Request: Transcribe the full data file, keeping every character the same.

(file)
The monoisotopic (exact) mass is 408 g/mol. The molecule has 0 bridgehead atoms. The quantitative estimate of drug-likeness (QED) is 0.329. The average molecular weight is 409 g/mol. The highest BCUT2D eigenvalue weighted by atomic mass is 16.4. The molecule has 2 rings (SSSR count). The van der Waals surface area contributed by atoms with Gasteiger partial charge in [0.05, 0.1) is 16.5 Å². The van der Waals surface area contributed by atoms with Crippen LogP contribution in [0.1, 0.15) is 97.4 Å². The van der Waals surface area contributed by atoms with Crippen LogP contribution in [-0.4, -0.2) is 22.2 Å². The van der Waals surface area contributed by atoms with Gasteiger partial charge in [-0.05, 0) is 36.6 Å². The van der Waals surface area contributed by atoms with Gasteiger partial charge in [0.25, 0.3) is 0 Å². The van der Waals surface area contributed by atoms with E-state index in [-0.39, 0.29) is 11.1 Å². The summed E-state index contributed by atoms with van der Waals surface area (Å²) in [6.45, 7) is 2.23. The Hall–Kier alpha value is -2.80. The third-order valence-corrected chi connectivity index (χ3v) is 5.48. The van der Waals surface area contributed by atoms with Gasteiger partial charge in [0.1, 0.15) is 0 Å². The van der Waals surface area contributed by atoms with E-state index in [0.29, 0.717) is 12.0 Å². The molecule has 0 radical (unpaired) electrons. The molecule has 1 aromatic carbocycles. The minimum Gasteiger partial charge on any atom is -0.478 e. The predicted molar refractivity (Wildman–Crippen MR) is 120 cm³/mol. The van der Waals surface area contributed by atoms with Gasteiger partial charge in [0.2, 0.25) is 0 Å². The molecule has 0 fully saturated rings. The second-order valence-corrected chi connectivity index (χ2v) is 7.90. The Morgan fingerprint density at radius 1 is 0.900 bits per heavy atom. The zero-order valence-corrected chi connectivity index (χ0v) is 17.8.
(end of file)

The monoisotopic (exact) mass is 408 g/mol. The molecule has 0 bridgehead atoms. The quantitative estimate of drug-likeness (QED) is 0.329. The average molecular weight is 409 g/mol. The highest BCUT2D eigenvalue weighted by atomic mass is 16.4. The molecule has 2 rings (SSSR count). The van der Waals surface area contributed by atoms with Gasteiger partial charge in [0.05, 0.1) is 16.5 Å². The van der Waals surface area contributed by atoms with Crippen LogP contribution in [0.1, 0.15) is 97.4 Å². The van der Waals surface area contributed by atoms with Crippen LogP contribution in [-0.4, -0.2) is 22.2 Å². The van der Waals surface area contributed by atoms with Gasteiger partial charge in [-0.05, 0) is 36.6 Å². The van der Waals surface area contributed by atoms with Gasteiger partial charge in [0.25, 0.3) is 0 Å². The van der Waals surface area contributed by atoms with E-state index in [-0.39, 0.29) is 11.1 Å². The summed E-state index contributed by atoms with van der Waals surface area (Å²) in [6.45, 7) is 2.23. The Hall–Kier alpha value is -2.80. The third-order valence-corrected chi connectivity index (χ3v) is 5.48. The van der Waals surface area contributed by atoms with Gasteiger partial charge in [0.1, 0.15) is 0 Å². The van der Waals surface area contributed by atoms with E-state index in [0.29, 0.717) is 12.0 Å². The molecule has 0 radical (unpaired) electrons. The molecule has 1 aromatic carbocycles. The minimum Gasteiger partial charge on any atom is -0.478 e. The predicted molar refractivity (Wildman–Crippen MR) is 120 cm³/mol. The van der Waals surface area contributed by atoms with Gasteiger partial charge in [0.2, 0.25) is 0 Å². The molecule has 0 fully saturated rings. The second-order valence-corrected chi connectivity index (χ2v) is 7.90. The Morgan fingerprint density at radius 1 is 0.900 bits per heavy atom. The zero-order valence-corrected chi connectivity index (χ0v) is 17.8.